After the White House meeting everyone had described as critical amid the impending fiscal cliff, optimism seemed to be the word of the day. “I’m hopeful and optimistic,” said Senate Minority Leader Mitch McConnell. For his part, President Obama described himself as “modestly optimistic that an agreement can be achieved” following a “good and constructive” meeting with the congressional leadership.
As expected, whether there will be a deal or not seems largely up to the Senate as McConnell and Majority Leader Harry Reid formally agreed to move forward with negotiations through the weekend to bring the Senate back into session Sunday. Any deal will likely prevent income taxes from increasing for most Americans while keeping unemployment benefits for around 2 million people and likely protect doctors from a cut in Medicare reimbursements, according to the Washington Post. But there is still no consensus on the threshold for income tax increases as well as the estate tax.
"The hour for immediate action is here," Obama said in a televised address (watch the statement after the jump). But even if leaders can’t reach a deal, Obama said Congress should allow an “up-or-down vote” on a basic package that would prevent tax cuts from increasing for Americans making less than $250,000 a year and extend unemployment benefits, reports the Hill.
“I believe such proposals could pass both houses with a bipartisan majority as long as both leaders will allow it to come to a vote,” Obama said. “If members want to vote no, they can.” In an effort to keep pressure on lawmakers, Obama will discuss the latest on the “fiscal cliff” during an appearance on NBC’s Meet the Press Sunday, reports Reuters.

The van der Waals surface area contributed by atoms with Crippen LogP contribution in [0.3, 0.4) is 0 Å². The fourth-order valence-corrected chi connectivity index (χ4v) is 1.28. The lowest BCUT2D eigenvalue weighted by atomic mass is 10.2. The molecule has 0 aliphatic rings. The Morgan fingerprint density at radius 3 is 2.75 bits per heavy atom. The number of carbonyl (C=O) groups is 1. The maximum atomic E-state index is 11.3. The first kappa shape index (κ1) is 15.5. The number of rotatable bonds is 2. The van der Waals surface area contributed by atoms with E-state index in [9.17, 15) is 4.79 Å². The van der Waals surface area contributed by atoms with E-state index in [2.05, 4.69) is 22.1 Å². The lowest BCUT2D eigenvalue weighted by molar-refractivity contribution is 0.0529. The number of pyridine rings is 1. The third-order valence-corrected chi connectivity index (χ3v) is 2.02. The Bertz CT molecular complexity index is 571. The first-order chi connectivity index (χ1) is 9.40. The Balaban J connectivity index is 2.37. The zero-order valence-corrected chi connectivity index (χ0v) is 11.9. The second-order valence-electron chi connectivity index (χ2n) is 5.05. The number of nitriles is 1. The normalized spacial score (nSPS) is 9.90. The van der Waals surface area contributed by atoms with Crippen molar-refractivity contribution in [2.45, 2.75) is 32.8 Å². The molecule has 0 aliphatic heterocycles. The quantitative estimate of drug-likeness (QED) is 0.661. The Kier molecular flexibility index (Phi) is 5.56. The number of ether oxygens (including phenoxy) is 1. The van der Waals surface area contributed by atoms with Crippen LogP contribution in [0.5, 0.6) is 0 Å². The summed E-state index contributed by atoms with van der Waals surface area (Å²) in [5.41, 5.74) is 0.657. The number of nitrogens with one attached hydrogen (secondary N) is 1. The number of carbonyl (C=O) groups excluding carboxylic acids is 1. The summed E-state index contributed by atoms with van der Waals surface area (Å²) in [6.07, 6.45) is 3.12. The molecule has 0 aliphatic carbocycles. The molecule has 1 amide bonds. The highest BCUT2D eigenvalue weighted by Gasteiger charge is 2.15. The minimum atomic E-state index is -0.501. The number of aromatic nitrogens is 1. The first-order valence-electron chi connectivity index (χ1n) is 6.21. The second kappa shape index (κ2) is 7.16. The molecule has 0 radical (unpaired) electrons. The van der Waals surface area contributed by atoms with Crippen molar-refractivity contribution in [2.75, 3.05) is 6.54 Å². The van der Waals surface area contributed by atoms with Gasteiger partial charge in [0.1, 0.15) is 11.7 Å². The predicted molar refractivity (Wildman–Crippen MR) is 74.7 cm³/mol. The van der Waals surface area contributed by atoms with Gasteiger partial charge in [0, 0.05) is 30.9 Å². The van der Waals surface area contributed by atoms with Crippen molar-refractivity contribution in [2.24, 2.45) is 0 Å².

For all his talk of optimism though, the president also expressed lots of frustration that a deal still appears elusive days before a deadline that lawmakers have known about for more than a year, points out the New York Times. “The American people are not going to have any patience for a politically self-inflicted wound to our economy,” Obama said.
But in what could be a sign that a deal might be possible, “for the first time in weeks, Reid’s tone turned more positive” as he talked of a potential compromise, points out Politico. Reid said members of both parties would undoubtedly object to some portion of a compromise agreement. “Whatever we come up with is going to be imperfect,” he said.
Investors seemed to be betting Friday that lawmakers won’t reach a deal as stocks dropped for a fifth straight day and Treasuries rose, reports Bloomberg. The S&P 500 lost 1.1 percent, its biggest drop since November, while the Dow Jones industrial average dropped 1.21 percent.